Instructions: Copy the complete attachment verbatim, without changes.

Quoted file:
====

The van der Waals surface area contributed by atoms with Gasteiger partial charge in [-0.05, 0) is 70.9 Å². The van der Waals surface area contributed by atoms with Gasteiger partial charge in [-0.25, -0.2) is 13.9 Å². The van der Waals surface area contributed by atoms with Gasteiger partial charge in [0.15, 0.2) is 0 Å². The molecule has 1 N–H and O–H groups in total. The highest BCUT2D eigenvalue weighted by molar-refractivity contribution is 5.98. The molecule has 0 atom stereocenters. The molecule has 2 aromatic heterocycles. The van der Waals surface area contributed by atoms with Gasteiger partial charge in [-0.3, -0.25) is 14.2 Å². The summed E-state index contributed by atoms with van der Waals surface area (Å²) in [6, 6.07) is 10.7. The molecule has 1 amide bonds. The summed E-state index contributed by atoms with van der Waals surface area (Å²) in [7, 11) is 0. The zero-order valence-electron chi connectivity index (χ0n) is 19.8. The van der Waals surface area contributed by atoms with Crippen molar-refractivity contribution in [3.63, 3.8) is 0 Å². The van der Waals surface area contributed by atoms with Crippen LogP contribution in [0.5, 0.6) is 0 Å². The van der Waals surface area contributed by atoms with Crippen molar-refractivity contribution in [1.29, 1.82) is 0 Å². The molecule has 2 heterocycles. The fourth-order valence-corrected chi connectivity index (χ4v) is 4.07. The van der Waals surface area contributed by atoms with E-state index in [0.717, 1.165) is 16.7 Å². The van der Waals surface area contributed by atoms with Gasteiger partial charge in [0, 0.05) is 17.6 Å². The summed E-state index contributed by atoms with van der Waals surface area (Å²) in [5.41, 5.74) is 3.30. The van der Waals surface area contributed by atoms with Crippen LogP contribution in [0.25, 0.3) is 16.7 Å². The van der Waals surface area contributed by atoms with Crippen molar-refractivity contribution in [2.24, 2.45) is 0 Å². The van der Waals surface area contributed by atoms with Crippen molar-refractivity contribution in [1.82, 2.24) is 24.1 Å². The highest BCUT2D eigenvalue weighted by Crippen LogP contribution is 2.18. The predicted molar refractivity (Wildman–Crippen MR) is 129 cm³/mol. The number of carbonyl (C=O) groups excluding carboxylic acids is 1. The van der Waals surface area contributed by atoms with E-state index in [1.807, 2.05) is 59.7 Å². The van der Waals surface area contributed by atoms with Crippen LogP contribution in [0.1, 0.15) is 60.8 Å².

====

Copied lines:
The van der Waals surface area contributed by atoms with Gasteiger partial charge in [-0.05, 0) is 70.9 Å². The van der Waals surface area contributed by atoms with Gasteiger partial charge in [-0.25, -0.2) is 13.9 Å². The van der Waals surface area contributed by atoms with Gasteiger partial charge in [0.15, 0.2) is 0 Å². The molecule has 1 N–H and O–H groups in total. The highest BCUT2D eigenvalue weighted by molar-refractivity contribution is 5.98. The molecule has 0 atom stereocenters. The molecule has 2 aromatic heterocycles. The van der Waals surface area contributed by atoms with Gasteiger partial charge in [-0.3, -0.25) is 14.2 Å². The summed E-state index contributed by atoms with van der Waals surface area (Å²) in [6, 6.07) is 10.7. The molecule has 1 amide bonds. The summed E-state index contributed by atoms with van der Waals surface area (Å²) in [7, 11) is 0. The zero-order valence-electron chi connectivity index (χ0n) is 19.8. The van der Waals surface area contributed by atoms with Crippen molar-refractivity contribution in [3.63, 3.8) is 0 Å². The van der Waals surface area contributed by atoms with Crippen LogP contribution in [0.5, 0.6) is 0 Å². The van der Waals surface area contributed by atoms with Crippen molar-refractivity contribution in [1.29, 1.82) is 0 Å². The molecule has 2 heterocycles. The fourth-order valence-corrected chi connectivity index (χ4v) is 4.07. The van der Waals surface area contributed by atoms with E-state index in [0.717, 1.165) is 16.7 Å². The van der Waals surface area contributed by atoms with Gasteiger partial charge in [0, 0.05) is 17.6 Å². The summed E-state index contributed by atoms with van der Waals surface area (Å²) in [5.41, 5.74) is 3.30. The van der Waals surface area contributed by atoms with Crippen LogP contribution in [0.25, 0.3) is 16.7 Å². The van der Waals surface area contributed by atoms with Crippen molar-refractivity contribution in [2.24, 2.45) is 0 Å². The van der Waals surface area contributed by atoms with Crippen molar-refractivity contribution in [1.82, 2.24) is 24.1 Å². The highest BCUT2D eigenvalue weighted by Crippen LogP contribution is 2.18. The predicted molar refractivity (Wildman–Crippen MR) is 129 cm³/mol. The number of carbonyl (C=O) groups excluding carboxylic acids is 1. The van der Waals surface area contributed by atoms with E-state index in [1.807, 2.05) is 59.7 Å². The van der Waals surface area contributed by atoms with Crippen LogP contribution in [0.1, 0.15) is 60.8 Å².